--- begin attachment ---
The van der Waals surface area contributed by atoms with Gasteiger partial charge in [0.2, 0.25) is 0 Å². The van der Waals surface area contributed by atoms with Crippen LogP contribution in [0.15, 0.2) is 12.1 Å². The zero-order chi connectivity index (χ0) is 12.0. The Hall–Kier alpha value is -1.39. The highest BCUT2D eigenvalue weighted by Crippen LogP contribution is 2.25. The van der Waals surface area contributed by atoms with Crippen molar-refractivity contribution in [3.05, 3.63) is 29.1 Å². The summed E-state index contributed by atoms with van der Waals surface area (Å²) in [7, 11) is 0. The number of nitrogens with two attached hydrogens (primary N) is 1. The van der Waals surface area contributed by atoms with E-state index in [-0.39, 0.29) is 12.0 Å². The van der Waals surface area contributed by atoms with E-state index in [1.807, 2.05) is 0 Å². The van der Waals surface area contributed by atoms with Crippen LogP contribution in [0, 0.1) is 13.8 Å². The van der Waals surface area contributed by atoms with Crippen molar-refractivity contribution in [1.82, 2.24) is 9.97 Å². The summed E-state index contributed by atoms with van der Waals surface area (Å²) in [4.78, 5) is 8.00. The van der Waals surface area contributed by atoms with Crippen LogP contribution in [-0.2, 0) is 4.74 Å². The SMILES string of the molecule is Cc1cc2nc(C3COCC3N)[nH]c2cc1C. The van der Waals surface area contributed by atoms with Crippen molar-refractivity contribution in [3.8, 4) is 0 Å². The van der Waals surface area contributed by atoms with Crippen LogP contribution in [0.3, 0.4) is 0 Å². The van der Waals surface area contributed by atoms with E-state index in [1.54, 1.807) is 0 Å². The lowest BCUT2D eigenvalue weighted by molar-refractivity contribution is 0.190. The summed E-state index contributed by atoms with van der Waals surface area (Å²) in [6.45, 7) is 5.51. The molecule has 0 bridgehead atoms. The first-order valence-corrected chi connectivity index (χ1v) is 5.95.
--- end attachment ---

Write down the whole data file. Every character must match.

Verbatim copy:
The van der Waals surface area contributed by atoms with Gasteiger partial charge in [0.2, 0.25) is 0 Å². The van der Waals surface area contributed by atoms with Crippen LogP contribution in [0.15, 0.2) is 12.1 Å². The zero-order chi connectivity index (χ0) is 12.0. The Hall–Kier alpha value is -1.39. The highest BCUT2D eigenvalue weighted by Crippen LogP contribution is 2.25. The van der Waals surface area contributed by atoms with Crippen molar-refractivity contribution in [3.05, 3.63) is 29.1 Å². The summed E-state index contributed by atoms with van der Waals surface area (Å²) in [7, 11) is 0. The number of nitrogens with two attached hydrogens (primary N) is 1. The van der Waals surface area contributed by atoms with E-state index in [-0.39, 0.29) is 12.0 Å². The van der Waals surface area contributed by atoms with E-state index in [1.807, 2.05) is 0 Å². The van der Waals surface area contributed by atoms with Crippen LogP contribution in [0, 0.1) is 13.8 Å². The van der Waals surface area contributed by atoms with Crippen molar-refractivity contribution in [1.82, 2.24) is 9.97 Å². The summed E-state index contributed by atoms with van der Waals surface area (Å²) in [4.78, 5) is 8.00. The van der Waals surface area contributed by atoms with Crippen LogP contribution in [-0.2, 0) is 4.74 Å². The SMILES string of the molecule is Cc1cc2nc(C3COCC3N)[nH]c2cc1C. The van der Waals surface area contributed by atoms with Crippen molar-refractivity contribution in [3.8, 4) is 0 Å². The van der Waals surface area contributed by atoms with Crippen LogP contribution in [0.3, 0.4) is 0 Å². The van der Waals surface area contributed by atoms with E-state index in [1.54, 1.807) is 0 Å². The lowest BCUT2D eigenvalue weighted by molar-refractivity contribution is 0.190. The summed E-state index contributed by atoms with van der Waals surface area (Å²) in [6.45, 7) is 5.51. The molecule has 0 bridgehead atoms. The first-order valence-corrected chi connectivity index (χ1v) is 5.95.